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ArtI.S2.C5.4 Alternatives to Impeachment

Article I, Section 2, Clause 5:

The House of Representatives shall chuse their Speaker and other Officers; and shall have the sole Power of Impeachment.

As an alternative to the impeachment process, both houses of Congress have occasionally formally announced their disapproval of a particular Executive Branch official by adopting a resolution censuring, condemning, or expressing a lack of confidence in the official.1 No constitutional provision expressly authorizes or prohibits such actions, and the propriety of using resolutions to condemn practices (which some describe as censure) has been the subject of some debate.2 Nevertheless, both the House and the Senate have passed such resolutions throughout the Nation’s history. For instance, the Senate censured President Andrew Jackson in 1834 for refusing to turn over a document relating to his veto of an act to re-charter the United States Bank.3 In 1860, the House adopted a resolution stating that the actions of President James Buchanan and the Secretary of the Navy Isaac Toucey, regarding the issuance of government contracts on political grounds, were deserving of reproof.4 And the Senate in 1886 adopted a resolution condemning Attorney General A.H. Garland for refusing to provide records to the Senate concerning President Grover Cleveland’s removal of a district attorney.5 Importantly, because such resolutions are not subject to the constitutional requirements of bicameralism and presentment, they impose no formal legal penalties or consequences for any party.6 Instead, they function primarily to express the sense of Congress on a matter and signal disagreement with the actions of the named individual.7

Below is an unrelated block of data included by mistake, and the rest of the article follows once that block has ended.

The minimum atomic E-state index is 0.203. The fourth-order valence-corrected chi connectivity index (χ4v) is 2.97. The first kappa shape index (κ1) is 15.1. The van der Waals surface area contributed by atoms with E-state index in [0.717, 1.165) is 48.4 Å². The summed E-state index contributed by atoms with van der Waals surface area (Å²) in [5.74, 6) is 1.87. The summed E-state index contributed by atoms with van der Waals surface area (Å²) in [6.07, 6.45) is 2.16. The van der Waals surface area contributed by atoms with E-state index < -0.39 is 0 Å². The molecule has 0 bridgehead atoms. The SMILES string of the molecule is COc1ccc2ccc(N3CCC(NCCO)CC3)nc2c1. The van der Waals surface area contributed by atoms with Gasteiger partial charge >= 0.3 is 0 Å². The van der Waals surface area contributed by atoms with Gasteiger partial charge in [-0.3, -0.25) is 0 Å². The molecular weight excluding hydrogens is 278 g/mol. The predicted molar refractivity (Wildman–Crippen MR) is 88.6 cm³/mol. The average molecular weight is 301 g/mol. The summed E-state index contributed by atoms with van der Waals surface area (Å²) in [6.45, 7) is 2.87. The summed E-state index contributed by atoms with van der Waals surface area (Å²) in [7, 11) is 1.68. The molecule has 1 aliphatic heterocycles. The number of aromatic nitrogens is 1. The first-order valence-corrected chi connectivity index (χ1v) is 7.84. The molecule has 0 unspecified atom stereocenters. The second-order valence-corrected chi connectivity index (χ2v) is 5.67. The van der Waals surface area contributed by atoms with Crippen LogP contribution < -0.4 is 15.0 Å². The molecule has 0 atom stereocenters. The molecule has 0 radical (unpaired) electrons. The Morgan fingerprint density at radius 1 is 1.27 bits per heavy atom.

See, e.g., Cong. Globe, 36th Cong., 1st Sess. 2951 (1860) ( “Resolved, That the President and Secretary of the Navy, by receiving and considering the party relations of bidders for contracts with the United States, and the effect of awarding contracts upon pending elections, have set an example dangerous to the public safety, and deserving the reproof of this House.” ); 17 Cong. Rec., 1584–91, 2784–10 (1886) ( “Resolved, That the Senate hereby expresses its condemnation of the refusal of the Attorney-General, under whatever influence, to send to the Senate copies of papers called for by its resolution of the twenty-fifth of January, and set forth in the report of the Committee on the Judiciary, is in violation of his official duty and subversive of the fundamental principles of the Government and of a good administration thereof.” ). back
See 2 Asher C. Hinds, Hinds’ Precedents of the House of Representatives of the United States § 1569 (1907); Condemning and Censuring William Jefferson Clinton, H.J. Res. 140, 105th Cong., 2d Sess. (1998). Letter from Rep. William D. Delahunt to Rep. Henry J. Hyde, Chair, House Judiciary Committee (Dec. 4, 1998); Peter Baker & Juliet Eilperin, GOP Blocks House Censure Alternative, Wash. Post (Dec. 13, 1998), back
10 Reg. Deb. 1187 (1834); Senate Censures President, U.S. Senate, (last visited Jan. 24, 2018). In 1850, the House passed a resolution censuring three members of President Zachary Taylor’s Cabinet for involvement in a scandal regarding the payment of a claim against the United States, when much of the payment went to a Cabinet member. The House considered censuring President Taylor himself, but he died in office without any such action being taken. Michael Gerhardt, Forgotten Presidents 77 (2013). back
Cong. Globe, 36th Cong., 1st Sess. 2951 (1860). back
17 Cong. Rec., 1584–91, 2784–2810 (1886). back
See Michael J. Gerhardt, The Constitutionality of Censure, 33 U. Rich. L. Rev. 33, 35 (1999). back
The House of Representatives also issued a report critical of President Tyler following his veto of a tariff bill. Oliver P. Chitwood, John Tyler: Champion of the Old South 299–300 (1939); Gerhardt, Forgotten Presidents, supra note 3, at 57. back